ExoMars 2016 Orbiter and Lander Mated for March Launch

ExoMars Schiaparelli lander being mated with the Trace Gas Orbiter on 12 February 2016. Credit: ESA - B. Bethge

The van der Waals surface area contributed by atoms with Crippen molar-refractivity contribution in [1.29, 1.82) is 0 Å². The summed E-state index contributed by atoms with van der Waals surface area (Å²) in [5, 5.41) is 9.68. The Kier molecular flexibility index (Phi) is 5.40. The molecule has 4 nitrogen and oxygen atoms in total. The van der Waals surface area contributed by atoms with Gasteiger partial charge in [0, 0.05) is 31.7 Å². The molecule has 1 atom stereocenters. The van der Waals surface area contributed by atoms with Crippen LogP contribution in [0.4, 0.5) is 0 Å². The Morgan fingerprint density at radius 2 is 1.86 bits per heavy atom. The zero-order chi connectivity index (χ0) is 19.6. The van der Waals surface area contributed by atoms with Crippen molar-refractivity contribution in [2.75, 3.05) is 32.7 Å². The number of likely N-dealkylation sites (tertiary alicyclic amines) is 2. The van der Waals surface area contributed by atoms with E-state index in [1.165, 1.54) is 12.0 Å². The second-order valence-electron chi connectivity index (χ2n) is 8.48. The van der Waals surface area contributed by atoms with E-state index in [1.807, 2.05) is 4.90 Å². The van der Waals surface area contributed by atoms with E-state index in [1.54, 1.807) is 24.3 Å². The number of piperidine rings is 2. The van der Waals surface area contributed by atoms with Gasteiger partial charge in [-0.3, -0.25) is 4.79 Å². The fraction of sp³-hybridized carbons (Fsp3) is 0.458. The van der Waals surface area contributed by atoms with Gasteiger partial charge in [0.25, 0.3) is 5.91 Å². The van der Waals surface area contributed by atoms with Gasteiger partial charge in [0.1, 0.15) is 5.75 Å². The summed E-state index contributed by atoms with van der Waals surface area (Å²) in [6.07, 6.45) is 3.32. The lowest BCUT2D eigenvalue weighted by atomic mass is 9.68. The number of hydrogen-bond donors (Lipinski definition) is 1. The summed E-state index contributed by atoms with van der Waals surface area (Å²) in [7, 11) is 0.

Earth’s lone mission to the Red Planet this year has now been assembled into launch configuration and all preparations are currently on target to support blastoff from Baikonur at the opening of the launch window on March 14, 2016.The ambitious ExoMars 2016 mission is comprised of a pair of European spacecraft named the Trace Gas Orbiter (TGO) and the Schiaparelli lander, built and funded by the European Space Agency (ESA).The duo have now been assembled and mated by technicians into their final launch configuration, working in a clean room at the Baikonur cosmodrome in Kazakhstan, for launch atop a Russian Proton rocket.After launch the pair will remain joined for the eight month long interplanetary journey to Mars until 16 October, at which time the Schiaparelli entry, descent and landing (EDL) demonstrator module will separate from the orbiter.Three days later on October 19, TGO is slated to enter Mars orbit and Schiaparelli will begin its plummet through the thin Martian atmosphere and hoped for soft landing.The mating operations commenced on February 12 with the hydrazine fueled lander in a mounting platform surrounding the orbiter that “facilitates the activities that need to be done about 4 meters off the ground,” according to ESA officials.Over the following days, technicians then completed all the critical connections between the two spacecraft and conducted function tests to insure that all systems were operating as expected.Specialists from the Airbus Defence and Space team also bonded the final few thermal protection tiles onto Schiaparelli. Several spots remained open during the mating operation to allow for equipment hooks to latch on and maneuver the spacecraft. With those tasks done, technician can apply the finishing touches.The launch window extends until March 25.The ExoMars spacecraft will join ESA’s only other Red Planet probe – the Mars —> Read More